Media and Moral Panic

Media is the main revenue of mass communication. The media plays a variety of roles in society; its main responsibility is that of providing information. As constant consumers and users of this information the relevance to the majority of members in the wider community inclusive of teachers and students is critical. The media positions us as the audience to take a particular viewpoint of a topic, issue or problem that is evident in our society.
To what extent though does this role as information provider influence moral panic? Moral panic refers to the exaggerated social response to media coverage of a sporadic episode that consequently turns it into a widespread issue and causes colossal concern in society (Cohen, 1987). The media has a tendency to manipulate people by amplifying the facts and truths and using multiple camera techniques to surround a group/individual and outcast them in society, thus labeling them the ‘other’. Othering’ is closely linked to discrimination as it consists of the “objectification of another person or group” which puts aside and ignores the complexity and subjectivity of the individual/s. Teachers and students must construct their own knowledge about media coverage and understand that at times the media amplifies issues of concern by stereotyping and excluding particular members of society. A certain structure exists in society, if groups/individuals step outside of the boundaries, society categorises them as ‘others’ and excludes them from the majority.
After this occurrence there are two options that exist; to either accept the exclusion or conform to societal norms and return to the inclusion. It is vital to understand the effect that bullying, discrimination and the mass media have on these groups/individuals and realise that some students in your classroom may fall under these categories. Therefore it is in our power as teachers, to inform and position students to be critically literate consumers of the media, to ensure they are able to bestow a critical perspective towards texts.

Due to the fact that the media plays a massive role in students’ everyday lives in the 21st century it is vital that educators engage students in pedagogical experiences that teach them to become critically literate readers. Students could start by developing an understanding of the indicators of moral panic which are: 1. Concern – the issue is at a sensitive level and affects one’s feelings on a personal level. 2. Hostility – increased level of antagonism towards those involved in the threat or panic. 3. Consensus – a general agreement among society that a threat actually exists. . Disproportionality – the problem is exaggerated and amplified to create public concern. 5. Volatility – erupts suddenly and almost as quickly then subsides or disappears. (Goode & Ben-Yehuda, 1994). Developing an understanding of these indicators gives students a solid foundation to be able to critically analyse the texts they observe and hear to make an informed decision about the information they are receiving. Students must also have an understanding of the indicators of Disproportionality so they are able to critically analyse the texts they are viewing.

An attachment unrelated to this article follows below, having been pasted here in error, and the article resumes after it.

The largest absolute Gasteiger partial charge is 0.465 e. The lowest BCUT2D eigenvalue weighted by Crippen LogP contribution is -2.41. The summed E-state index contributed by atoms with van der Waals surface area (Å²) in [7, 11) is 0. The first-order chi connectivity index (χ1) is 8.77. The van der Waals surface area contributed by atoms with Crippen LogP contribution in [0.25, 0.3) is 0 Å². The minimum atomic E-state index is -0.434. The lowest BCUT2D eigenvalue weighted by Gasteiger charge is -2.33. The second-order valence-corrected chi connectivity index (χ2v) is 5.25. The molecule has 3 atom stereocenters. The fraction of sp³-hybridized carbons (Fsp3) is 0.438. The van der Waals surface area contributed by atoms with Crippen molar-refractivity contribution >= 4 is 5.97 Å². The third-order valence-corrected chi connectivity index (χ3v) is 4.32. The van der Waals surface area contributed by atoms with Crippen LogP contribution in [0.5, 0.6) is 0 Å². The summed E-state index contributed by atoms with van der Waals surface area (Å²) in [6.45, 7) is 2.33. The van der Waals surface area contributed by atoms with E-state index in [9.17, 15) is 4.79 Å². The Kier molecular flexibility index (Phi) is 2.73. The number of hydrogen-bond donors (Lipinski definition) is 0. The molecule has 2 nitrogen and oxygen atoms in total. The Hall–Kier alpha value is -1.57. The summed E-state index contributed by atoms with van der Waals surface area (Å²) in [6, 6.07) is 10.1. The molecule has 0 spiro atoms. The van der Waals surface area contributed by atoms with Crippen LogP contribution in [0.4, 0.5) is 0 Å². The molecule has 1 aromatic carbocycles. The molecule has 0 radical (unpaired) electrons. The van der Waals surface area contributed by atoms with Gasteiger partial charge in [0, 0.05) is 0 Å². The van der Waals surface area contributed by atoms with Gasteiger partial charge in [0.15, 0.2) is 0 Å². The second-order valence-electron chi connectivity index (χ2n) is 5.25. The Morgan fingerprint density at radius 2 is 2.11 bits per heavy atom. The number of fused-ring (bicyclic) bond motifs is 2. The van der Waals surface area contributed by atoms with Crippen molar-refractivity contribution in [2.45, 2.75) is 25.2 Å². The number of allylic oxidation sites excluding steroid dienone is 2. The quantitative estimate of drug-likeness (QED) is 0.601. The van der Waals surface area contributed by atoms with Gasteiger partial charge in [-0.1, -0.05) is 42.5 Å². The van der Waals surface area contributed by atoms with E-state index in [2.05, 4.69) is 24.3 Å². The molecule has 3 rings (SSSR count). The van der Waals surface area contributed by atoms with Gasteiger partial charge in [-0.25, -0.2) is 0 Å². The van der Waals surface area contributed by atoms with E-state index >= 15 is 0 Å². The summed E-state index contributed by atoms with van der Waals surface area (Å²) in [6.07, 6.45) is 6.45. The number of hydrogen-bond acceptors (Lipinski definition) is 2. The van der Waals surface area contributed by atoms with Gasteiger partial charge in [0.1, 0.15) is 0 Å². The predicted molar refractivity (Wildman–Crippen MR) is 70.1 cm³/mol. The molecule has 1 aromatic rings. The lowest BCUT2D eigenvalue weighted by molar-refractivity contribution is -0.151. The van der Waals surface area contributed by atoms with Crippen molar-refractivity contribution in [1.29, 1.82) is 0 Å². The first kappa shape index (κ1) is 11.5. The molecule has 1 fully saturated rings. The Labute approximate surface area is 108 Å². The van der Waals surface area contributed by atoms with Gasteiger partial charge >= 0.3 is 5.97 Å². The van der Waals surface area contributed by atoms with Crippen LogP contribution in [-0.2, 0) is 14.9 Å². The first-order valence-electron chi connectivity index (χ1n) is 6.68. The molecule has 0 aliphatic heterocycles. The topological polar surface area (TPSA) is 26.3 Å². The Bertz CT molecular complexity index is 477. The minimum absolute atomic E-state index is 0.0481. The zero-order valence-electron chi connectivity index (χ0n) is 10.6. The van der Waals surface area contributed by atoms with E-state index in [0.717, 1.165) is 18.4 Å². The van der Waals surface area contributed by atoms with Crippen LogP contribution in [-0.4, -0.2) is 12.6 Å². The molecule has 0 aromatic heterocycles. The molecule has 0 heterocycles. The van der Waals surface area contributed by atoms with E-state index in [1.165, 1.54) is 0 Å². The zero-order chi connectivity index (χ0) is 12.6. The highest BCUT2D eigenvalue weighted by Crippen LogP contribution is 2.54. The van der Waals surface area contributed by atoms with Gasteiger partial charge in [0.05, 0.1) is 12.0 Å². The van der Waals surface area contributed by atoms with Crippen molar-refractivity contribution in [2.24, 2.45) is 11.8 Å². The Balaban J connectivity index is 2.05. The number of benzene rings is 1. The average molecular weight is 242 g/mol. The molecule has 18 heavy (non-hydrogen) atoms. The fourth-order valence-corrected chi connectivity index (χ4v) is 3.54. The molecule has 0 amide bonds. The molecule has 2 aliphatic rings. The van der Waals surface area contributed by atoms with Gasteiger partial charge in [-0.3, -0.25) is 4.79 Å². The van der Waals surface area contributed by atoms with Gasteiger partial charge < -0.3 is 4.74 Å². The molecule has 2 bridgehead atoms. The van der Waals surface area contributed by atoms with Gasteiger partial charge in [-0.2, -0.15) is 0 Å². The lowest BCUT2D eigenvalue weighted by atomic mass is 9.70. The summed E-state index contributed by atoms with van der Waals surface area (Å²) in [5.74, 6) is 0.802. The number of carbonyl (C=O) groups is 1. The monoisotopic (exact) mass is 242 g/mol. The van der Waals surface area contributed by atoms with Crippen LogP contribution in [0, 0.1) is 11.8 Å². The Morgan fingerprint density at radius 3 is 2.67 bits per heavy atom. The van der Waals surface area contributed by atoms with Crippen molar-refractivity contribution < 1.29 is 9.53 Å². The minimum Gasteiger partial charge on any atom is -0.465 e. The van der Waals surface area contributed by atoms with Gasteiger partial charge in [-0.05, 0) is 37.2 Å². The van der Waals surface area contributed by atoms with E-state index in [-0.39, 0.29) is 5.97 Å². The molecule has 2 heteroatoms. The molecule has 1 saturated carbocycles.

They must be able to identify when figures are exaggerated, figures are fabricated altogether, where there are other harmful conditions in society but they are not getting mass coverage and the changes over time (Critcher, 2006). It can have a detrimental effect in students understanding if they are not presented the tools to be critical readers of texts. In conclusion, it is completely important and relevant to teachers and their students to have a critical understanding of the relationship between the media and moral panic because….

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